Lithuanian technology company Teltonika announced its intention to launch semiconductor production in the country in 2027 using Taiwanese technologies. Taiwan has pledged to help Lithuania resist economic pressure from China – the country allowed Taiwan to open a de facto embassy in Vilnius in November 2021.
Teltonika said the 2027 production is part of a €14 million cooperation agreement with the Taiwan Industrial Technology Research Institute, including a €10 million grant from the Taiwan Ministry of Foreign Affairs.
“Partnership with Taiwan will help Lithuania move forward quickly, match the world’s strongest players and achieve its ambitious goals,” said Minister of Economy and Innovation Ausrin Armonaite.
China, which considers self-ruled Taiwan its own territory, has downgraded diplomatic relations with Lithuania, cut trade and pressured multinational corporations to remove the state from their supply chains after the opening of a Taiwan office in Vilnius. After that, the European Union filed a complaint with the World Trade Organization, accusing China of discriminatory trade practices against its member.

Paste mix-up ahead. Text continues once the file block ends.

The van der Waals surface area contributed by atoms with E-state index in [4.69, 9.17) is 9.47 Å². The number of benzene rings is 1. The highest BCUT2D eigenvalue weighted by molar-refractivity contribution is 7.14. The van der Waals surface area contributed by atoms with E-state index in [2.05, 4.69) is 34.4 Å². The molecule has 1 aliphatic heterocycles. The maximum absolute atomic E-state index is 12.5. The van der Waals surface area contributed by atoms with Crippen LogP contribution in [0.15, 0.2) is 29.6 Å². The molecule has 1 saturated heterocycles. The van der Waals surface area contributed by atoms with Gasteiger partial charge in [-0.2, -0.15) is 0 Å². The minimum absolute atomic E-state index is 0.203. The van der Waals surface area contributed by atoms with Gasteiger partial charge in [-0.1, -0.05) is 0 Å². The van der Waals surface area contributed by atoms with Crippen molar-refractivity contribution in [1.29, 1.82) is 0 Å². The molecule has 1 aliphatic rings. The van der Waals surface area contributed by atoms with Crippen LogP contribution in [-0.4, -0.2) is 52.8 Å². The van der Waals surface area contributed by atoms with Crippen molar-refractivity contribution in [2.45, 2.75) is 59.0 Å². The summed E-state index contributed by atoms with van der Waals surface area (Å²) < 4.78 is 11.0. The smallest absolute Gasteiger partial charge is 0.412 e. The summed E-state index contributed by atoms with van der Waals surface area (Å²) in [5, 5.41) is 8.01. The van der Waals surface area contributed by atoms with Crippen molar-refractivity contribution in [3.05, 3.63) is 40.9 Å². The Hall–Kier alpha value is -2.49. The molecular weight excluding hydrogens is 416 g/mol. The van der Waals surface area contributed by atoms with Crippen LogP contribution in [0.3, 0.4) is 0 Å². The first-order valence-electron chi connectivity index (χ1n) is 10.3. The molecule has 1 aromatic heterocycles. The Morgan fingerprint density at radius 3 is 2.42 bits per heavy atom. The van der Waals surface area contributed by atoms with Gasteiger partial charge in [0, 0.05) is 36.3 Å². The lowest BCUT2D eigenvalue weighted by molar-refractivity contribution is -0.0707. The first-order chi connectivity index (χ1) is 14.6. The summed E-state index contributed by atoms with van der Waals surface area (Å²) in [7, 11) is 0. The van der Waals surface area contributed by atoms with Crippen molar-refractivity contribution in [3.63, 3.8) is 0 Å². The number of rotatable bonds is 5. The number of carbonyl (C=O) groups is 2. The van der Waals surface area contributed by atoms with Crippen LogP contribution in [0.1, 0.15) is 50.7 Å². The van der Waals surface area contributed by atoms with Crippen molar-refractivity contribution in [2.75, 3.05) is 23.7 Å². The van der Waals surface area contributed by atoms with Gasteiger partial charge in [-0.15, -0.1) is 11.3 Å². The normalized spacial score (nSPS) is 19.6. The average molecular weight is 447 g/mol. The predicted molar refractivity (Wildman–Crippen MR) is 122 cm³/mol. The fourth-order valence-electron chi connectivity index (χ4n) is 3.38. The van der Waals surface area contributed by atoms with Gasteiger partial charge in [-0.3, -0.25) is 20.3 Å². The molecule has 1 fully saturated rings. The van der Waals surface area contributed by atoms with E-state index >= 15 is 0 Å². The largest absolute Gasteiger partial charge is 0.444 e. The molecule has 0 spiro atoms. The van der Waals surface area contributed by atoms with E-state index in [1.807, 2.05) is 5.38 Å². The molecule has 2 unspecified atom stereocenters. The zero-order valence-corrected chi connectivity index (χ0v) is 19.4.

In 2022, Lithuanian trade with Taiwan increased by about a third. In other recent bilateral deals, solar module maker SoliTek on Wednesday announced an €8 million loan from Taiwan’s Eximbank, while biotech startup Oxipit announced a €3.5 million investment from Taiwania Capital, Lithuania’s BNS reported.
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The European Commission approved the “Law on chips” – with investments of more than 43 billion euros to expand the production of semiconductors